Decision to close school can't be taken lightly
The battle lines are clearly drawn in the debate over the future of John Pettibone School in New Milford.
On one side stand parents and educators who oppose closing Pettibone and leaving the largest geographic town in Connecticut with just two elementary schools.
On the other side are town and school officials, spearheaded by leading members of New Milford's Republican power structure, who favor shutting down Pettibone in an era of declining student enrollment.
The issue, which has been studied and debated for months, was the focus of a special session of the Board of Education Tuesday night.
Thirty-one members of the public spoke to the board.
Twenty-two of them opposed closing the school, while nine speakers -- including five Republican Town Council members and longtime GOP movers and shakers Tom Pilla and Walter Rogg -- supported the proposal.
Both sides made sincere, at times impassioned, at times emotional, arguments to support their respective cases.
And it was plain from the start of public participation to the finish that there was a striking philosophical divide between the two sides.
Opponents talked primarily about the students, their physical and emotional well-being, and the quality of education in New Milford. They raised a host of questions and concerns, from long bus rides and potentially larger class sizes to grade reconfiguration and the possibility the town might have to spend tens of millions of dollars for a new elementary school in the future.
They suggested waiting a while longer -- until the economy improves and it becomes more clear whether student enrollment projections appear accurate -- before making a decision on Pettibone, just as area towns like Brookfield and Ridgefield have done.
Indeed, what is the rush, unless -- as one speaker surmised -- town officials have a potential property buyer waiting in the wings?
Proponents talked primarily about saving money, student population projections and excess space in the schools. They claimed New Milford's growth spurt has passed, that it is foolhardy to maintain so much excess space, and that the town needs the savings to help keep the mill rate down.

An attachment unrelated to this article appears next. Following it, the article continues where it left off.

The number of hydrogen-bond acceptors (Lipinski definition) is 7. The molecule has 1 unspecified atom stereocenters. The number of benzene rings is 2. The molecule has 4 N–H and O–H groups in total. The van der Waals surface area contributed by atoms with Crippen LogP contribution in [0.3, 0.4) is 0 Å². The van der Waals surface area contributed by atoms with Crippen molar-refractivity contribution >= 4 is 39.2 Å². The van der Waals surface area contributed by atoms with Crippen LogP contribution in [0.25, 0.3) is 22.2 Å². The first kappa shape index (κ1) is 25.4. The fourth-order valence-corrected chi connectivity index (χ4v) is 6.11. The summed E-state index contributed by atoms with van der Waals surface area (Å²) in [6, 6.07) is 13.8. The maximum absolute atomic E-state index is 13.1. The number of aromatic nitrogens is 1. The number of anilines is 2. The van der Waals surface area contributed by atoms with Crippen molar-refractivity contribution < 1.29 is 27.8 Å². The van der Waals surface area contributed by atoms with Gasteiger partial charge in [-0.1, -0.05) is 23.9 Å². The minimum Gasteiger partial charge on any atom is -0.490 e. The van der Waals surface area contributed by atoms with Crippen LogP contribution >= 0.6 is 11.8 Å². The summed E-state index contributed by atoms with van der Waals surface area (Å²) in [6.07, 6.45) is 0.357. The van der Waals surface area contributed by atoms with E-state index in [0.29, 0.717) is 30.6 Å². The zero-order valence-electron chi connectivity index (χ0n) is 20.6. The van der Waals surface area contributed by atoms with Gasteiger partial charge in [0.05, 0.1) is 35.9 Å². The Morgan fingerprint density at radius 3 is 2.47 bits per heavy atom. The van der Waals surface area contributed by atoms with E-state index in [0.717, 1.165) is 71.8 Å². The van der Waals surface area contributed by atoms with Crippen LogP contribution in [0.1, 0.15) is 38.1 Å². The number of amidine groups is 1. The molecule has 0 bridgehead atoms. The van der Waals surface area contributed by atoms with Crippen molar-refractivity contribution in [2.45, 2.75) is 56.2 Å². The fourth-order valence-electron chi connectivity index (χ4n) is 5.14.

Both sides made valid points, but the question is this: Where does the school board go from here?
It is clear the GOP-dominated board is leaning toward closing Pettibone, and it will take some admirable political courage for a couple of Republican members to join the three Democrats on the board in opposing the move, especially given the solidarity of the top GOP brass and with Mayor Pat Murphy -- the leading fiscal conservative in town -- sitting right at the head of the school board table during the hearing.
We would remind the Board of Education that its top priority is the children of the community and their education.
To be sure, the school board needs to consider the impact of its actions on taxpayers, but it is not the Board of Finance and should not operate as if it were.
In that light, we encourage the Board of Education to offer or seek more substantive educational reasons for closing Pettibone before taking a vote.
So far, nearly all of the arguments for closing the school have been about money, not about the kids and their education.
We also urge board members to have a serious conversation about grade reconfiguration before they take action.
Just before the turn of the century, townspeople were told by educators that a configuration of grades K-3, 4-6, 7-8 and 9-12 was best for students and that grade six students should not be mixed with seventh- and eighth-graders.
Now townspeople are being told that K-2, 3-5, 6-8 and 9-12 is best.
Has educational philosophy really changed that much in such a short time span? Were residents sold a bill of goods before -- or now?
The decision as whether to close John Pettibone School is a crucial one. It is a decision that will have a major affect on the students, on the school district and on the community for years to come.
This is not a decision that should be taken lightly, or made along party lines.
The future of the town's children is too important for that.